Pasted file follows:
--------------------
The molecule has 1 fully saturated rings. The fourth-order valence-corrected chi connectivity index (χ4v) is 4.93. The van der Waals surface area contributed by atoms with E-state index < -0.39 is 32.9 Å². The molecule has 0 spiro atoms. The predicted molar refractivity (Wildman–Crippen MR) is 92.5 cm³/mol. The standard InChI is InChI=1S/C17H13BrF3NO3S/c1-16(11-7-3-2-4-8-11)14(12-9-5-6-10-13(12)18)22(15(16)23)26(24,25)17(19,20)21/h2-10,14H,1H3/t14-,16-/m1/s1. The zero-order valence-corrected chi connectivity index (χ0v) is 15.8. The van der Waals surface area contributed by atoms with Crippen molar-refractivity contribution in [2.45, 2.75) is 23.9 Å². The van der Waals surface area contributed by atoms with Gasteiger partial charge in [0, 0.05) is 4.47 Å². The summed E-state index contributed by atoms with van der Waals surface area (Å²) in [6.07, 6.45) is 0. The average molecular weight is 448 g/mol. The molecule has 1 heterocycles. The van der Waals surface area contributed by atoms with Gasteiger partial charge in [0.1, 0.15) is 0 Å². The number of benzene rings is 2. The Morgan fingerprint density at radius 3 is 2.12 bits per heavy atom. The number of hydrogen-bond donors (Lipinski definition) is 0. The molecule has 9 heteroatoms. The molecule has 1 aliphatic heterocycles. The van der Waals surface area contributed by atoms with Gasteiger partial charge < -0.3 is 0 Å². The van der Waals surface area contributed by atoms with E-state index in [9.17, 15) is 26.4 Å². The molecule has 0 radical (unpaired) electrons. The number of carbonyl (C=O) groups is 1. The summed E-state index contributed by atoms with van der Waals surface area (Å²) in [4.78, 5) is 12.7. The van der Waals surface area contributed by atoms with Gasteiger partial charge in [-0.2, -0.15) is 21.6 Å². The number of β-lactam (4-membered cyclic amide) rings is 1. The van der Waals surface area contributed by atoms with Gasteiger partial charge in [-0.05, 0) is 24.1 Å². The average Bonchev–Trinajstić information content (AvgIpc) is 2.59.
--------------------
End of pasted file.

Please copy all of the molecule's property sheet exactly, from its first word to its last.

The molecule has 1 fully saturated rings. The fourth-order valence-corrected chi connectivity index (χ4v) is 4.93. The van der Waals surface area contributed by atoms with E-state index < -0.39 is 32.9 Å². The molecule has 0 spiro atoms. The predicted molar refractivity (Wildman–Crippen MR) is 92.5 cm³/mol. The standard InChI is InChI=1S/C17H13BrF3NO3S/c1-16(11-7-3-2-4-8-11)14(12-9-5-6-10-13(12)18)22(15(16)23)26(24,25)17(19,20)21/h2-10,14H,1H3/t14-,16-/m1/s1. The zero-order valence-corrected chi connectivity index (χ0v) is 15.8. The van der Waals surface area contributed by atoms with Crippen molar-refractivity contribution in [2.45, 2.75) is 23.9 Å². The van der Waals surface area contributed by atoms with Gasteiger partial charge in [0, 0.05) is 4.47 Å². The summed E-state index contributed by atoms with van der Waals surface area (Å²) in [6.07, 6.45) is 0. The average molecular weight is 448 g/mol. The molecule has 1 heterocycles. The van der Waals surface area contributed by atoms with Gasteiger partial charge in [0.1, 0.15) is 0 Å². The number of benzene rings is 2. The Morgan fingerprint density at radius 3 is 2.12 bits per heavy atom. The number of hydrogen-bond donors (Lipinski definition) is 0. The molecule has 9 heteroatoms. The molecule has 1 aliphatic heterocycles. The van der Waals surface area contributed by atoms with Gasteiger partial charge < -0.3 is 0 Å². The van der Waals surface area contributed by atoms with E-state index in [9.17, 15) is 26.4 Å². The molecule has 0 radical (unpaired) electrons. The number of carbonyl (C=O) groups is 1. The summed E-state index contributed by atoms with van der Waals surface area (Å²) in [4.78, 5) is 12.7. The van der Waals surface area contributed by atoms with Gasteiger partial charge in [-0.2, -0.15) is 21.6 Å². The number of β-lactam (4-membered cyclic amide) rings is 1. The van der Waals surface area contributed by atoms with Gasteiger partial charge in [-0.05, 0) is 24.1 Å². The average Bonchev–Trinajstić information content (AvgIpc) is 2.59.